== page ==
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Govt. Launches People Tracking App, Looks For 40-50pc Take-Up

CANBERRA: The Australian Government yesterday launched its coronavirus app for Apple and Android smartphones, with PM Scott Morrison urging phone owners to download it pronto.

The Bluetooth app, dubbed CovidSafe, aims to log the details when two or more phone users come into close contact – ie, within 1.5 metres of each other. The contact is logged automatically and the details automatically  encrypted.

People who download the software and agree to its use will be notified if they come into contact with another user who tests positive for coronavirus.

The Government says that people who download the software must supply a name, their age range, mobile number and postcode. The name can be a nickname or pseudonym.

According to Canberra, the phone user will be notified promptly if turns out that they have had contact with someone who has tested positive.

Officials says the data will remain encrypted on a user’s phone for 21 days.  If the user has not  been in contact with a confirmed case in that time the information will be deleted immediately.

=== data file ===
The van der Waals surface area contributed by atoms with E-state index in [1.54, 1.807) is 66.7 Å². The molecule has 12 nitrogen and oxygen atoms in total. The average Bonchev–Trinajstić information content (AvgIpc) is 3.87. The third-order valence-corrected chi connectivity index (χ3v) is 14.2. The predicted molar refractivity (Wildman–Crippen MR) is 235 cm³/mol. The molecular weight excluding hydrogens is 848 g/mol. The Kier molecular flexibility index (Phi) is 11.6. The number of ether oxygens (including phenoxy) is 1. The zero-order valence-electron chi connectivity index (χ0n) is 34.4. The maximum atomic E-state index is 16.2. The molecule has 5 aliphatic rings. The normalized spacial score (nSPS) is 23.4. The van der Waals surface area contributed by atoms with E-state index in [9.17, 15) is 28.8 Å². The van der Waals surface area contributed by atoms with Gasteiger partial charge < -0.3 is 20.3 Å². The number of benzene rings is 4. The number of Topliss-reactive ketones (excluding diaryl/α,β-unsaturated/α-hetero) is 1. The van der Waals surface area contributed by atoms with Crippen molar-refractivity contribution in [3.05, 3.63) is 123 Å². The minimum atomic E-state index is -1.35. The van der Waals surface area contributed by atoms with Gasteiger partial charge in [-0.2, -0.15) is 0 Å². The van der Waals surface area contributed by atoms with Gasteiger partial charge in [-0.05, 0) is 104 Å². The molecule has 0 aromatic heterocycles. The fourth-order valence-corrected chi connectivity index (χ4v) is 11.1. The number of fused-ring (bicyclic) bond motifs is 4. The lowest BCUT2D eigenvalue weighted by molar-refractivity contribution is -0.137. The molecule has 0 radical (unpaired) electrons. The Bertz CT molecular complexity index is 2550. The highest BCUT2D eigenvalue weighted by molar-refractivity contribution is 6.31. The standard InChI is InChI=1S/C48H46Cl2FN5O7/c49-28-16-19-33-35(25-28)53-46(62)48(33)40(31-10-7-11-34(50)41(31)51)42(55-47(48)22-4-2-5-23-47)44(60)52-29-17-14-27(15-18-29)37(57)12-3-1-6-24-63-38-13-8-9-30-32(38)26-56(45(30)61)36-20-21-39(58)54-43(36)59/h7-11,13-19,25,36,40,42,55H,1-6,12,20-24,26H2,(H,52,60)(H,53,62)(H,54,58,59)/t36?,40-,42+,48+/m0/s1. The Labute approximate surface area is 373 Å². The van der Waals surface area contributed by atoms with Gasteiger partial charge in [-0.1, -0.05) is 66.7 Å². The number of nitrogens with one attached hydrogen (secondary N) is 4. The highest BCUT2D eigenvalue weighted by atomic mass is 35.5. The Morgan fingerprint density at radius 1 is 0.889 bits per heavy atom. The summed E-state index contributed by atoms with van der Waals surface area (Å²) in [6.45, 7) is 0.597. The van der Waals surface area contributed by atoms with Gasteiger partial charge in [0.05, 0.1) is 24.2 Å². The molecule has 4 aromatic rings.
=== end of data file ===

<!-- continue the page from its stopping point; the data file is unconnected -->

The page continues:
If  the phone user does test positive to the virus, it will be sent to a central server, as long as the user has agreed to this process. From that stage approved state and territory health authorities can access and decrypt it and start seeking to contact other people on the user’s list who might have contracted the virus.

The Government swears the arrangements ensure only these authorities can access the information, and the stored information cannot be sent overseas or to other interested parties. For instance Health Minister Greg Hunt has said that the courts will not be allowed to access the data.

“The safeguards that have been put in place are the strongest ever,” he said yesterday. “Not even a court order during the investigation of an alleged crime would allow the data to be used.

”He stressed that unauthorised use of the data will be a criminal offence. “The data has to be kept on an Australian serve,” he said.

“ It cannot leave the country. It cannot be accessed by anybody other than a state public health official. It cannot be used for any purpose other than provision of the data for the purposes of finding people with whom you have been in close contact – and it is punishable by jail if there is a breach of that.”

The Government is hoping to see 40 percent of mobile phone-owning Australians using the app – and chief medical officer Brendan Murphy has tipped a 50 percent take-up.

 

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